When One Shot by Lee Child begins, a sniper is in the process of killing several random people as they walk through an urban plaza. Shortly after, the authorities arrive and scour the scene for evidence. Shortly after that they drive directly to the suspect’s house and arrest him. They have everything they need. As one character remarks, he has never seen such a perfect, open and shut case, forensically speaking. Unfortunately for everyone congratulating themselves on immediately closing the case and quelling public panic before it can begin, the suspect tells them that they have the wrong guy. He also asks them to get Jack Reacher, who of course, nobody can find.
But he finds them, arriving at the police station while they’re trying to figure out how they’re going to get in touch with a man who cannot be found if he doesn’t want to be. The major twist here is that Jack Reacher is the last guy in the world that the suspect would want to see. I won’t spoil all of the reveals, but Reacher and the man have history going back nearly a decade when they were serving in the military.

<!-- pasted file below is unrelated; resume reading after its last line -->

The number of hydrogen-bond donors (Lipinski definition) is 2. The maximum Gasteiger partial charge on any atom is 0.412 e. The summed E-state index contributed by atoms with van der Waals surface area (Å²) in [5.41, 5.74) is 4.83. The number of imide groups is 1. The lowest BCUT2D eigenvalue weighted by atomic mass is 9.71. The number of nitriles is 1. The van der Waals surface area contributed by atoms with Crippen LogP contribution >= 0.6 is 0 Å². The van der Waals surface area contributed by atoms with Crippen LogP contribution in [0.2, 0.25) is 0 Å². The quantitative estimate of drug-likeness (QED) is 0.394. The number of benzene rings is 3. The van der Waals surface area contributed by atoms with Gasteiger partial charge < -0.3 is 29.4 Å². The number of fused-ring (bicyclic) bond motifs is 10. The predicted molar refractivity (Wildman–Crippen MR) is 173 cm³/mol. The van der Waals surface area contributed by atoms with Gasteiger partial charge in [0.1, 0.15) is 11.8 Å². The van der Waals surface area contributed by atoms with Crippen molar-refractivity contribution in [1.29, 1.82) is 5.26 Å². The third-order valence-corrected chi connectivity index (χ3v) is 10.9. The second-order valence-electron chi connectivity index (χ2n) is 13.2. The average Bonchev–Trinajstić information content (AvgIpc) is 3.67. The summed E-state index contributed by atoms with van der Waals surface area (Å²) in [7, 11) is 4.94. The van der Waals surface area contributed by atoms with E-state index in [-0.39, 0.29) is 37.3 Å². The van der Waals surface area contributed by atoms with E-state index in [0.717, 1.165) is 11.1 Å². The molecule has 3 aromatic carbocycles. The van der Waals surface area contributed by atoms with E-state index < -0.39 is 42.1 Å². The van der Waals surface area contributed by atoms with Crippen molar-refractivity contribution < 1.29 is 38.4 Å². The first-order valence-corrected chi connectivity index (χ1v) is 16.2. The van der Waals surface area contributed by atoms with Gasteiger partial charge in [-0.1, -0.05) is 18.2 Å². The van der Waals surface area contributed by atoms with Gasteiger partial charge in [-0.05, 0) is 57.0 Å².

As usual, while everyone else is determined to believe that there is nothing else to see here, Jack knows that something is wrong. Trouble usually finds Lee Child’s hero when he stops moving for a while. In this case, the second he decides to stay and figure things out–prompted by a failed assault that someone puts on him in a bar–things begin to escalate.
Everything here will be familiar territory to fans of the Jack Reacher novels, but also different enough to make it enjoyable and newish in all the ways that matter. Jack is as tough as always, making up for his lack of a strength training facility by administering frequent, aerobic beatings to everyone who deserves it. For me, the difference that matters from novel to novel is usually the villain–Lee child is, in my opinion, great at inventing bad guys for Reacher to deal with. In this case, it’s a tough old man named The Zec. The origins of the name win a couple of the most gruesome in One Shot.
I read this after 61 Hours, the latest book in the series, which was written well after this book, but each of the Reacher books can be read independently of each other.
Highly recommended to fans of Lee Child, or anyone looking for a new series of macho thrillers to read.